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The French Revolution

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The French Revolution The French Revolution was a time of political upheaval and radical change in France and it occurred between 1789 and 1799. The French system at the time involved an absolute monarchy (i.e. monarchical government) and feudal privileges for the aristocratic and the Church. During the revolution, this was changed to a country based upon the principles of Enlightenment such as citizenship and human rights. However, the French Revolution had several problems and caused violent crimes, including the execution of the King, King Louis XVI. In 1789, when the Estates-General for voting assembled, the Parliament of Paris thought the government may rig the voting and so they argued that every man should have one vote of equal weighting, instead of each of the three states producing one vote (nobility, clergy, and rest of France). Necker, the King's advisor argued along with a group of about thirty nobles that the people were sovereign so they should have an equal vote. This was originally accepted but when they tried to create a National assembly, the King tried to stop them from meeting and the military began to pour in around Paris and Versailles. When the King fired Necker, in July 1789, a lot of Parisians thought he was trying to start a royal coup and so they began to rebel and Paris was soon full of riots, chaos and looting. They gained the support of the French guard and the King abandoned the city. In July, they stormed the Bastille to gain the ammunitions cache there, and to bring down what was a symbol of the monarchic tyranny. They rescued seven prisoners and murdered the Governor and the Mayor. Nobles began to flee the country as the King accepted a new governmental structure. By late July, peasants in rural areas were burning title-deeds, chateaux etc. They then began to work towards creating a constitution for the country under the rule of the National Assembly. ...read more.


The Industrial Revolution The Industrial Revolution occurred during the nineteenth century when the industry of Britain boomed along with other countries around the world. There are several reasons for the commencement of this revolution and many of them are still debated. These reasons include several areas. As there was more border control, there were fewer endemics and more children lived past infancy, meaning that the number of people seeking employment was increasing. As there had been several movements to increase the efficiency of farming, the people who could not get farming employment had to move into the cottage industries like lace making. The world had become more colonial in the 17th century, leading to more opportunity for international trade and the creation of the concept of an economy. Finally, the use of patents had been introduced, meaning the inventors could m0onopolise the market and so encouraged more people to try to invent items. There are also several reasons to explain why Great Britain began its Industrial Revolution before the other countries. Britain received a lot of natural and financial resources from its overseas colonies in Africa etc. Britain is said to have more liberal trade for a merchant than other countries. As Britain had large cottage industries, it ensured markets were already available for many early forms of manufactured goods. Also any conflict tended not to be fought on British soil due to its status as an island and so it was not disturbed by wars as other countries were. Another reason was that there were many resources in Britain that could be used easily to expand the industry. Finally, the political situation in Britain was fairly stable and there was more acceptance of change than some countries. There are several inventions connected with the start of the Industrial Revolution in Britain. The cotton spinning wheel led onto the cotton mills to increase production. ...read more.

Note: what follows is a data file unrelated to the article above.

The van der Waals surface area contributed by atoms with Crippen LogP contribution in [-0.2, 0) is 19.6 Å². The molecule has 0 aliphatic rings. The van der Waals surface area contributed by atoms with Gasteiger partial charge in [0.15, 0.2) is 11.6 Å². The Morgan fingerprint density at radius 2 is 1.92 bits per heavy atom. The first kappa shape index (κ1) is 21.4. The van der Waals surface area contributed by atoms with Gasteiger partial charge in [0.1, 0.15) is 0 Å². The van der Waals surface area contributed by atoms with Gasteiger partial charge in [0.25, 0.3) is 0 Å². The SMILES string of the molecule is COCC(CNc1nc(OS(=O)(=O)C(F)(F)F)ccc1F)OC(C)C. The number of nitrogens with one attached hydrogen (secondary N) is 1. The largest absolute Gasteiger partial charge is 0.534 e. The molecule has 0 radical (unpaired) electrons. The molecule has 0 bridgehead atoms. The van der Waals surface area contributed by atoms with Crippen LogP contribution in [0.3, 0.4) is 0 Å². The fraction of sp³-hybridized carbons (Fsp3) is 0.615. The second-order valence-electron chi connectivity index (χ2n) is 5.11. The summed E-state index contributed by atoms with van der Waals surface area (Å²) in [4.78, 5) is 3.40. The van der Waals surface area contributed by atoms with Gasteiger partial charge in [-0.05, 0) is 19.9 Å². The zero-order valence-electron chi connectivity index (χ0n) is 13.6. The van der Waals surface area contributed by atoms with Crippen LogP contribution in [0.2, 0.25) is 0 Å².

* Women were to work no more than 56 hours per week The middle classes were also given more opportunity to play a part in politics during the nineteenth century. However, the working classes were not represented. Thus, Chartism was born. It was an ideology calling for political reform. They wanted to vote by ballot, have annual Parliament, pay MPs, allow MPs without land etc. It gained support quickly in the poorer classes but died out when the leaders became divided. The factory owners were gaining lots of wealth and the working class was gaining none of it. Hence, socialism was born. Socialism grew during the 1800s as a reaction to the Industrial Revolution. It was preaching more state influence, equal rights, and an end to inhumanity, which was strongly opposite to the laissez faire politics of the government. While industrialists did not want any change, workers and intellectuals wanted a complete change in society. The socialism Thus all of the revolutions such as price revolution, agricultural revolution, technological revolutions and the economic revolutions all became loosely known as the Industrial Revolution. It began in Britain and soon encompassed whole of Europe and changed the world forever. The period was marked by transformations of European agricultural, technological, and manufacturing and production capabilities had a significant impact of the social, economical and political landscape of Europe and soon changed the world as we know it. The environmental damages during the period were widespread and led to vast reforms as new green movements emerged in the 20th century. Social life was changed as women left the homes to work and provide for families and the working conditions slowly improved. Businesses and industries saw the formation of unions and worker's rights groups that promoted better wages and working conditions in Europe. New transportation and communication lines linked Europe and Americas to the rest of the world and helped to bring about new radical political ideologies. Overall, the Industrial Revolution was a process that can never be reversed and completely transformed every aspect of life in Europe and the world. ...read more.